From time to time, you may notice how popular fast food restaurants are doing very well and consistently packed suddenly undergo renovation. When they are done, they may feature more seating. Conversely, if the fast-food business is not doing well enough, they probably do not undergo renovation for a looooong time. Or worse, go poof.

This could probably relate to analysing how well a mall that is under a retail REIT is doing, given that retail REITs are essentially landlords of shopping malls under their brand.

#2 - Engineer Camp-mate
I also have another camp-mate who is an engineer and we shared engineering knowledge with each other. Besides that, he has a goal to develop intellectual properties (IP) and applying for a patent in the future. Patents are potentially another source of income via royalties. He shared the process and the cost of applying for a patent.

For engineers, engineering knowledge is an asset that is their lifeblood and is one that needs to continually be accumulated. Such moments could potentially give you opportunities to do a joint venture or work on a patent and work on something groundbreaking or cutting edge as a team.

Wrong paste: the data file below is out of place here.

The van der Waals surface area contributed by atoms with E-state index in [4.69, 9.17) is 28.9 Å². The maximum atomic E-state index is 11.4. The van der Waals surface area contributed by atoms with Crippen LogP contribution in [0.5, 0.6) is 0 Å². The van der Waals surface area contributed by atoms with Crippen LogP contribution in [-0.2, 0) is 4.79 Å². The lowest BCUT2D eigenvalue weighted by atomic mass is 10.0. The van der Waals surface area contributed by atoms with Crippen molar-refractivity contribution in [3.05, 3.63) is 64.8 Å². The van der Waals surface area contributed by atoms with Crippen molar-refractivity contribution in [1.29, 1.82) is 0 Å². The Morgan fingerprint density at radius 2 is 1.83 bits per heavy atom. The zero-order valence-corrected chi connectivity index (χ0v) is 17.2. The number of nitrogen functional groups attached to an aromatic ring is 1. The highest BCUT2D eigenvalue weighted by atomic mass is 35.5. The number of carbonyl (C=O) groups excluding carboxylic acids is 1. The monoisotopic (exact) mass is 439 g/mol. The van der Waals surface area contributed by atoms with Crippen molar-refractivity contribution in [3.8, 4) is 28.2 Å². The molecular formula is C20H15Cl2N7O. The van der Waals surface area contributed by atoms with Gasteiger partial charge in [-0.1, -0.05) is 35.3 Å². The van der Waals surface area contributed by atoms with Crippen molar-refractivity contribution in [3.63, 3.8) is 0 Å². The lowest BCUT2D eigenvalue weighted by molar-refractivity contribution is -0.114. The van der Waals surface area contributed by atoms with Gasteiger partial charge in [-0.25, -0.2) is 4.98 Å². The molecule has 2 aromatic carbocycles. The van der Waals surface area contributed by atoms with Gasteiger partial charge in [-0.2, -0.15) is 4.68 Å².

Update - My bad - this is misinformation on my end. Patents are for defending your IP.

Beyond all that, who knows, maybe an employment opportunity via a camp-mate's recommendation may be onto you (or vice-versa, an opportunity to do good, giving your peers an employment opportunity at your company)?

Well, so on as you are on good terms with them and do not sabo your camp-mates lah.

If you are taking your IPPT during ICT (although this is applicable to non-ICT IPPT as well), that is an opportunity to get incentives for keeping yourself IPPT-ready, and these can be used to offset your expenses or pump into your investments.

Sit up tight, let's run some numbers and then pump them into a quick calculation (forgive the puns - I had to):

I'll go with the following assumptions:
  • ORD at age 22
  • Start first ICT at age 23
  • Consistently clear ICT annually.
  • Can continue to maintain your gold in IPPT (that's $500 each) during your 10 years (7 high-keys / 3 low-keys) and then MR at age 33.
  • Reinvests annually with consistent annual returns of 6% - before compounding.